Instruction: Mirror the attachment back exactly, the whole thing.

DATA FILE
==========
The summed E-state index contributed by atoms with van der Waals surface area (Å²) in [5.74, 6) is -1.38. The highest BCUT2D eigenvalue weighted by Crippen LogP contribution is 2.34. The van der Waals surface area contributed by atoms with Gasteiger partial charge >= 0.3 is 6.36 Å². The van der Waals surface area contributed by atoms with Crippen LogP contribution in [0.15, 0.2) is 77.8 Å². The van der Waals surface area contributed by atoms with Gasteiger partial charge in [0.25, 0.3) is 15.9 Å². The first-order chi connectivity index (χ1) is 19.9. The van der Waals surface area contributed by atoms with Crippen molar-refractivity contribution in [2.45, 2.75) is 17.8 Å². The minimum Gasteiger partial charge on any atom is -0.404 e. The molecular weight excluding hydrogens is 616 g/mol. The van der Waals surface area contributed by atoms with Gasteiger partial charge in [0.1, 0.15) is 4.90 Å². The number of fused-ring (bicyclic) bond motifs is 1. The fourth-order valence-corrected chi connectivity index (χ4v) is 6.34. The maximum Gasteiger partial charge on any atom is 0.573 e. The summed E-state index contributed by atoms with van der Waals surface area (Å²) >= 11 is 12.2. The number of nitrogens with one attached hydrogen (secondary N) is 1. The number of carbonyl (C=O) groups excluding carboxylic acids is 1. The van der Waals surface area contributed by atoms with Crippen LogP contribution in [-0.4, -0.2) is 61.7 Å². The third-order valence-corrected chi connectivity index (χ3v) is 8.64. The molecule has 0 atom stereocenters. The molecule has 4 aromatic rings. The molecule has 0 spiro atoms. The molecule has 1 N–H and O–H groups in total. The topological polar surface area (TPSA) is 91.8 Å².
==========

The summed E-state index contributed by atoms with van der Waals surface area (Å²) in [5.74, 6) is -1.38. The highest BCUT2D eigenvalue weighted by Crippen LogP contribution is 2.34. The van der Waals surface area contributed by atoms with Gasteiger partial charge >= 0.3 is 6.36 Å². The van der Waals surface area contributed by atoms with Crippen LogP contribution in [0.15, 0.2) is 77.8 Å². The van der Waals surface area contributed by atoms with Gasteiger partial charge in [0.25, 0.3) is 15.9 Å². The first-order chi connectivity index (χ1) is 19.9. The van der Waals surface area contributed by atoms with Crippen molar-refractivity contribution in [2.45, 2.75) is 17.8 Å². The minimum Gasteiger partial charge on any atom is -0.404 e. The molecular weight excluding hydrogens is 616 g/mol. The van der Waals surface area contributed by atoms with Gasteiger partial charge in [0.1, 0.15) is 4.90 Å². The number of fused-ring (bicyclic) bond motifs is 1. The fourth-order valence-corrected chi connectivity index (χ4v) is 6.34. The maximum Gasteiger partial charge on any atom is 0.573 e. The summed E-state index contributed by atoms with van der Waals surface area (Å²) >= 11 is 12.2. The number of nitrogens with one attached hydrogen (secondary N) is 1. The number of carbonyl (C=O) groups excluding carboxylic acids is 1. The van der Waals surface area contributed by atoms with Crippen LogP contribution in [-0.4, -0.2) is 61.7 Å². The third-order valence-corrected chi connectivity index (χ3v) is 8.64. The molecule has 0 atom stereocenters. The molecule has 4 aromatic rings. The molecule has 0 spiro atoms. The molecule has 1 N–H and O–H groups in total. The topological polar surface area (TPSA) is 91.8 Å².